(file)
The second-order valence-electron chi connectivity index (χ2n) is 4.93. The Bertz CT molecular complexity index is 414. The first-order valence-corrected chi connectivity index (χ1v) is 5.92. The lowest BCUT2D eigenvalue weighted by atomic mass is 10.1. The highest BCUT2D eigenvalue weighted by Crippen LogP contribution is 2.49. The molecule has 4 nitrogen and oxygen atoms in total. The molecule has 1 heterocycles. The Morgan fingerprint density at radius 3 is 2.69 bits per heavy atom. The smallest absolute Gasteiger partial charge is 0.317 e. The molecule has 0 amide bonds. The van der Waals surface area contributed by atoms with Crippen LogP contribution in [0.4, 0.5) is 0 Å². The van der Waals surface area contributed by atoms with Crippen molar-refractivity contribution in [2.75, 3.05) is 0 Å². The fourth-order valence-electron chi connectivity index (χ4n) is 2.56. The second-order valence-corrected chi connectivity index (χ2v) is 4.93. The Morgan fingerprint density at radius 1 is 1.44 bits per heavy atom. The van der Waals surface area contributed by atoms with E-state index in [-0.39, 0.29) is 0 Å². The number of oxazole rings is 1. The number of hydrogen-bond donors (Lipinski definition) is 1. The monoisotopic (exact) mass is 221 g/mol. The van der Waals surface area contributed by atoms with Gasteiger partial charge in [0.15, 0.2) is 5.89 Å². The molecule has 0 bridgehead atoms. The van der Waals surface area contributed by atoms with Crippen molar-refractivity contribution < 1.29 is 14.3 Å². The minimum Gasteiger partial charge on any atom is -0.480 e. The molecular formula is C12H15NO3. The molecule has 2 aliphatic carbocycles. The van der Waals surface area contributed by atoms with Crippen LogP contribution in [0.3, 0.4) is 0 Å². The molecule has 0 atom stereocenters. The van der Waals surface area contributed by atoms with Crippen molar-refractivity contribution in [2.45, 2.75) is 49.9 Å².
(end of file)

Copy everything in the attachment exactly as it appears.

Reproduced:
The second-order valence-electron chi connectivity index (χ2n) is 4.93. The Bertz CT molecular complexity index is 414. The first-order valence-corrected chi connectivity index (χ1v) is 5.92. The lowest BCUT2D eigenvalue weighted by atomic mass is 10.1. The highest BCUT2D eigenvalue weighted by Crippen LogP contribution is 2.49. The molecule has 4 nitrogen and oxygen atoms in total. The molecule has 1 heterocycles. The Morgan fingerprint density at radius 3 is 2.69 bits per heavy atom. The smallest absolute Gasteiger partial charge is 0.317 e. The molecule has 0 amide bonds. The van der Waals surface area contributed by atoms with Crippen LogP contribution in [0.4, 0.5) is 0 Å². The van der Waals surface area contributed by atoms with Crippen molar-refractivity contribution in [2.75, 3.05) is 0 Å². The fourth-order valence-electron chi connectivity index (χ4n) is 2.56. The second-order valence-corrected chi connectivity index (χ2v) is 4.93. The Morgan fingerprint density at radius 1 is 1.44 bits per heavy atom. The van der Waals surface area contributed by atoms with E-state index in [-0.39, 0.29) is 0 Å². The number of oxazole rings is 1. The number of hydrogen-bond donors (Lipinski definition) is 1. The monoisotopic (exact) mass is 221 g/mol. The van der Waals surface area contributed by atoms with Gasteiger partial charge in [0.15, 0.2) is 5.89 Å². The molecule has 0 bridgehead atoms. The van der Waals surface area contributed by atoms with Crippen molar-refractivity contribution < 1.29 is 14.3 Å². The minimum Gasteiger partial charge on any atom is -0.480 e. The molecular formula is C12H15NO3. The molecule has 2 aliphatic carbocycles. The van der Waals surface area contributed by atoms with Crippen LogP contribution in [0.3, 0.4) is 0 Å². The molecule has 0 atom stereocenters. The van der Waals surface area contributed by atoms with Crippen molar-refractivity contribution in [2.45, 2.75) is 49.9 Å².